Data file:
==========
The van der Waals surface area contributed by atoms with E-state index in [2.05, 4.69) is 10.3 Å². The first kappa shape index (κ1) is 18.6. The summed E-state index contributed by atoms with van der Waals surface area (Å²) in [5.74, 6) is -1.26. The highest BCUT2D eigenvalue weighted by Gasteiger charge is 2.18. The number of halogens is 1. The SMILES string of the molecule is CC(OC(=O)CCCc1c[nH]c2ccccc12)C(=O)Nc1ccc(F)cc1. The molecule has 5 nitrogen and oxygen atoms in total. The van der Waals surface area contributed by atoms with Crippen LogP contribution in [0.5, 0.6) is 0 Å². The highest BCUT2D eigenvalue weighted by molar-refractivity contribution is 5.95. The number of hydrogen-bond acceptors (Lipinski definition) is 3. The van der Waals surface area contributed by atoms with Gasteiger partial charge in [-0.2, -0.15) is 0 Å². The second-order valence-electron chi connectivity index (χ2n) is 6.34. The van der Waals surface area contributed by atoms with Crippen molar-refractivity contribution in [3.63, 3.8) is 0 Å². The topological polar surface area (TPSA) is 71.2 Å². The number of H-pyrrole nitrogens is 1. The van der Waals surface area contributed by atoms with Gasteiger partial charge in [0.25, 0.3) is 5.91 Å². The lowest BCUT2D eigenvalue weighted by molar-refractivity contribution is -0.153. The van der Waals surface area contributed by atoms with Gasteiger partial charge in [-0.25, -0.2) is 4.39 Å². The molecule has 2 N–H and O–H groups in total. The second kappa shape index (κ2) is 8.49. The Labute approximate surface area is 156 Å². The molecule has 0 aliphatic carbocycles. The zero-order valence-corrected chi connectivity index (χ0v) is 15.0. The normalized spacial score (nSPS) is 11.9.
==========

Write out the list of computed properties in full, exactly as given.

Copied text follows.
The van der Waals surface area contributed by atoms with E-state index in [2.05, 4.69) is 10.3 Å². The first kappa shape index (κ1) is 18.6. The summed E-state index contributed by atoms with van der Waals surface area (Å²) in [5.74, 6) is -1.26. The highest BCUT2D eigenvalue weighted by Gasteiger charge is 2.18. The number of halogens is 1. The SMILES string of the molecule is CC(OC(=O)CCCc1c[nH]c2ccccc12)C(=O)Nc1ccc(F)cc1. The molecule has 5 nitrogen and oxygen atoms in total. The van der Waals surface area contributed by atoms with Crippen LogP contribution in [0.5, 0.6) is 0 Å². The highest BCUT2D eigenvalue weighted by molar-refractivity contribution is 5.95. The number of hydrogen-bond acceptors (Lipinski definition) is 3. The van der Waals surface area contributed by atoms with Gasteiger partial charge in [-0.2, -0.15) is 0 Å². The second-order valence-electron chi connectivity index (χ2n) is 6.34. The van der Waals surface area contributed by atoms with Crippen molar-refractivity contribution in [3.63, 3.8) is 0 Å². The topological polar surface area (TPSA) is 71.2 Å². The number of H-pyrrole nitrogens is 1. The van der Waals surface area contributed by atoms with Gasteiger partial charge in [0.25, 0.3) is 5.91 Å². The lowest BCUT2D eigenvalue weighted by molar-refractivity contribution is -0.153. The van der Waals surface area contributed by atoms with Gasteiger partial charge in [-0.25, -0.2) is 4.39 Å². The molecule has 2 N–H and O–H groups in total. The second kappa shape index (κ2) is 8.49. The Labute approximate surface area is 156 Å². The molecule has 0 aliphatic carbocycles. The zero-order valence-corrected chi connectivity index (χ0v) is 15.0. The normalized spacial score (nSPS) is 11.9.